Incentive conflicts, regulatory burdens on AMF agenda Former Wells Fargo exec sanctioned NASAA warns investors about cross-selling risks The FCA is making the move after its research into insurance add-ons found that opt-out selling often results in consumers purchasing an insurance product they don’t need. Some consumers are not even aware they have bought an add-on, it notes. “Too often consumers are not able to make an informed decision on whether they need or want the insurance that is part of the opt-out package,” it notes. The ban would apply to any add-on sales of regulated or unregulated products offered alongside financial primary products. The FCA says that it will consult with the industry on the proposals to ban opt-outs, which will include new guidance for firms on providing information to consumers about add-ons in the sales process. “This is about ensuring consumers can make the right decision on what add-on insurance they do or don’t need. Forgetting to un-tick a box at the end of a purchase is not making an informed choice,” said Christopher Woolard, director of strategy and competition at the FCA. “Our work shows that the opt-out model means too often consumers are buying a product when they have not been able to give any thought to whether or not they need it. These proposals will mean that consumers will be in a better position to decide what they want and consider the options available to them. Fewer consumers will end up with products they didn’t want or don’t even know they own,” Woolard added. In circumstances where firms do offer add-on products, the FCA wants them to provide consumers with better disclosure that will allow them to make an informed choice on what, if any, add-on products they need, and to identify the most appropriate package for their needs. The proposed guidance encourages firms to introduce the most common add-ons to consumers earlier in the sales process, and to make it easier for them to compare packages of the primary product and add-ons. The consultation period ends June 25. Share this article and your comments with peers on social media Keywords Sales practices, United KingdomCompanies Financial Conduct Authority James Langton British regulators are putting a stop to financial firms using selling practices that require consumers to opt-out of certain products. The UK Financial Conduct Authority (FCA) said Wednesday it will ban opt-out selling in financial services markets — which is the practice of defaulting consumers into buying a product that they must opt out of to refuse. For example, some firms currently use pre-ticked boxes to sell add-on insurance. Related news Facebook LinkedIn Twitter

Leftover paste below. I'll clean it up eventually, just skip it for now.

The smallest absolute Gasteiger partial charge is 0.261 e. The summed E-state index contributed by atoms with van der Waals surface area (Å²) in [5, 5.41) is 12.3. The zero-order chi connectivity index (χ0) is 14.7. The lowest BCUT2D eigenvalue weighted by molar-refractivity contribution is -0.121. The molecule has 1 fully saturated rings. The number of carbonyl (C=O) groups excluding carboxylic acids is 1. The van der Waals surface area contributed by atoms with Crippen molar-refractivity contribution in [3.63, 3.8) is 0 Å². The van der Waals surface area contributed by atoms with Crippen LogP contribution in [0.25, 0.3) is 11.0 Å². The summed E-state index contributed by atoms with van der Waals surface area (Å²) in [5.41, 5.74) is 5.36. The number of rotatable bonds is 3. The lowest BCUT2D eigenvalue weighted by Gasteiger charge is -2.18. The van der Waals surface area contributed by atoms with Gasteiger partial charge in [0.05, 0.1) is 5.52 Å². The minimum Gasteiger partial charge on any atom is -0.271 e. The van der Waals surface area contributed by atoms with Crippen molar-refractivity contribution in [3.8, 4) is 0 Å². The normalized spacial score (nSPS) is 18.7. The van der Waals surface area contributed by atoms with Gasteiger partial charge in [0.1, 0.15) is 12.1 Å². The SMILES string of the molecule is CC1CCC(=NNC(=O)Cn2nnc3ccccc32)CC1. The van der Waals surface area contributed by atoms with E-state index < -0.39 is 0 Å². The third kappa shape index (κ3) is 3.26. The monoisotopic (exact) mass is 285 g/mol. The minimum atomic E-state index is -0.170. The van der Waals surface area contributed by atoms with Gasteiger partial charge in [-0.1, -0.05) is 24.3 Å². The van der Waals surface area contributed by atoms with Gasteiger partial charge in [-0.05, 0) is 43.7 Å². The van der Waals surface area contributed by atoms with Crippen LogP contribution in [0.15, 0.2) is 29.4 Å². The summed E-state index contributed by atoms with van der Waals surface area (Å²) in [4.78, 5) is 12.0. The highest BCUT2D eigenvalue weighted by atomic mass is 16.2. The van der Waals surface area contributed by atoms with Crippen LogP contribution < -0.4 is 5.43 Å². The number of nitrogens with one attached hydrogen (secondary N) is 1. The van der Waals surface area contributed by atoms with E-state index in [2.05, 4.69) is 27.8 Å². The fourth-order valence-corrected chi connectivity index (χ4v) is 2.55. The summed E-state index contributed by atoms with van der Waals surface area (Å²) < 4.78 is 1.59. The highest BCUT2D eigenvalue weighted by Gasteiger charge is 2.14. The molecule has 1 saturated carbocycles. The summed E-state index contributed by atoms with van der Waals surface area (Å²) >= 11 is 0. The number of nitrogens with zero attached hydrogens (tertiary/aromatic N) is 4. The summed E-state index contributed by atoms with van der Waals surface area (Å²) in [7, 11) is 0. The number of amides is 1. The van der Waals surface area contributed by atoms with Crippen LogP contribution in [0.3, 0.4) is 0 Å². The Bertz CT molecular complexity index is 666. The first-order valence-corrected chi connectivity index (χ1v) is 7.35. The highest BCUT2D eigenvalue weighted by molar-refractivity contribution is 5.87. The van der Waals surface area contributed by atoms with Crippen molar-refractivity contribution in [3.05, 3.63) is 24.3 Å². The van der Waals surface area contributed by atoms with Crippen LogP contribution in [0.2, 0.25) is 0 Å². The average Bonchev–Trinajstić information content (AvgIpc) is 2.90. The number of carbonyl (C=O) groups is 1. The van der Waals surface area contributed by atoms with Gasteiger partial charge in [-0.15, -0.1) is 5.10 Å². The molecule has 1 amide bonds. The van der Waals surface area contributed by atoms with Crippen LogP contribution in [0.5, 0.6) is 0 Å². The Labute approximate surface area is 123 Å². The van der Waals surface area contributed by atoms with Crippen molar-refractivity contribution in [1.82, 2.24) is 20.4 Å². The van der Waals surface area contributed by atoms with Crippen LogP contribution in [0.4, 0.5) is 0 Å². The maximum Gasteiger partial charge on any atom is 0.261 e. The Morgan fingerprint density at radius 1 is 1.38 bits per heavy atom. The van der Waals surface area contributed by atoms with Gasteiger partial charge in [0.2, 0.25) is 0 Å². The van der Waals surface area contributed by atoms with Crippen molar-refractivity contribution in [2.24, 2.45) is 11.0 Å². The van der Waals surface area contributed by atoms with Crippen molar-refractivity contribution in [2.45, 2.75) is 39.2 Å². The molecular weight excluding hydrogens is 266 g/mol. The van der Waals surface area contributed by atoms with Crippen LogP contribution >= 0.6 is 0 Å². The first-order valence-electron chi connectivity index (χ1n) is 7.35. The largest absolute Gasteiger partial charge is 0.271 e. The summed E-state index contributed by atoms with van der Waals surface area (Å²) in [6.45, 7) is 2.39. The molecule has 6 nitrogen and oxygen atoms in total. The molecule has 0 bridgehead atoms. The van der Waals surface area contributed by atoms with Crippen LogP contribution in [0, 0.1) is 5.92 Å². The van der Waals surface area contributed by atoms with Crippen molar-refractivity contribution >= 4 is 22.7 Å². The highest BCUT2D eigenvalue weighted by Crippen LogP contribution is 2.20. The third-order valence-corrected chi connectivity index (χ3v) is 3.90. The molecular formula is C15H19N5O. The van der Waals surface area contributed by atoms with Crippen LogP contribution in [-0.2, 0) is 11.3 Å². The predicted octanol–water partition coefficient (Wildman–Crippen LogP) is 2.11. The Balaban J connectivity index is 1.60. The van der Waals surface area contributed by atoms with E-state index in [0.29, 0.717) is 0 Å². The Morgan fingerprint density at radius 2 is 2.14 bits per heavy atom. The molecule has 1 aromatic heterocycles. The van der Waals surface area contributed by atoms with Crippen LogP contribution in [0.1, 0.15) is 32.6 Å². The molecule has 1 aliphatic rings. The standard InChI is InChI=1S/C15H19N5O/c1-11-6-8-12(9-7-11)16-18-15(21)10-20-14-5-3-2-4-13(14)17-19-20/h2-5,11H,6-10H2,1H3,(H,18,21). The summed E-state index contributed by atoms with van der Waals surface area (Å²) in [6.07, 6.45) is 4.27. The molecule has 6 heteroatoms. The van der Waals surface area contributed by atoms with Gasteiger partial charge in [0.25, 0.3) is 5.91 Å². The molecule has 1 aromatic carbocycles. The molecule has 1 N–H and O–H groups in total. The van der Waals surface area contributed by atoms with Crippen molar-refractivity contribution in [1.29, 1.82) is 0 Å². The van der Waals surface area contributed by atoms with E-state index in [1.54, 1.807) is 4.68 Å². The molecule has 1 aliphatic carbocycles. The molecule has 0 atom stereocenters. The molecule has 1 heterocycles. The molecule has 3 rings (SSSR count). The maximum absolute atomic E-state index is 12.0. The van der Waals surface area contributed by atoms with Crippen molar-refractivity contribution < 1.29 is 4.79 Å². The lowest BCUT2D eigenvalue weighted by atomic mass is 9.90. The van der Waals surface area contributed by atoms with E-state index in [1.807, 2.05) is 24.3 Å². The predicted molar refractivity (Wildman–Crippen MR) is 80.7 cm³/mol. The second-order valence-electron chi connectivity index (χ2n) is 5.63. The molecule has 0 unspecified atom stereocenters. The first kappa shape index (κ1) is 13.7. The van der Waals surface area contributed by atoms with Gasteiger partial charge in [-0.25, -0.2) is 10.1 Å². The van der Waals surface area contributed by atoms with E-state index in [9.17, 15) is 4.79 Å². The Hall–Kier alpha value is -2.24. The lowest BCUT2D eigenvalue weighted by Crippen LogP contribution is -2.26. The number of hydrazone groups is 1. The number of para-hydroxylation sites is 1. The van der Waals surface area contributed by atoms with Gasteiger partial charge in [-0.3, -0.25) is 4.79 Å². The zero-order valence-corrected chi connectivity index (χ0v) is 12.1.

Related news New York-based registered investment advisor FeeX on Wednesday announced the launch of a new service to show investors the impact of advisory fees on their portfolios over the long term, and to direct them into cheaper products, or to new advisors that will lower their costs. The FeeX for Advised Accounts service provides investors with two scenarios — the estimated future value of their portfolio if they do nothing, and the estimated future value is they follow fee reduction suggestions, FeeX says in a statement. BMO InvestorLine launches commission-free trading for ETFs Paying RRSP, TFSA investment fees from outside the accounts not an advantage, Finance says Keywords Commissions and fees Vanguard goes commission-free Facebook LinkedIn Twitter James Langton Share this article and your comments with peers on social media If clients decide to take action, they can either instruct their existing advisor to make changes to the portfolio that will lower costs, or FeeX will help them switch advisors by providing them with a list of lower-fee advisors vetted by the firm, the company’s statement says. “Our users are often outraged when we show them just how much they are paying in fees — all too often total fees exceed 2% — 1% or more in advisor fees and 1% for their portfolio allocation,” says CEO Yoav Zurel, in a statement. “When you compound 2% over a period of 30 years this could mean that up to two-thirds of your account ends up going toward fees, and unfortunately in addition to the high cost, users we talk to often express displeasure with the level of service they receive from their advisor too.” The results of the service’s analysis are provided in dollar terms, rather than percentages or basis points, which, the firm says, the investment industry uses “to inhibit transparency.” As well, the service also flags any “non-fiduciary activities” in the investor’s portfolio, such as the payment of trailer fees, or “other unnecessary fees,” FeeX says. In Canada, regulators are aiming to address similar concerns by requiring much greater cost transparency from firms. In July, new requirements will take effect that will require firms to start providing clients with new annual reports detailing the costs of investing in dollar terms. See: CRM2 Guide 2015 Additionally, Canadian regulators are considering reforms, such as banning trailer fees, and imposing fiduciary duties on advisors.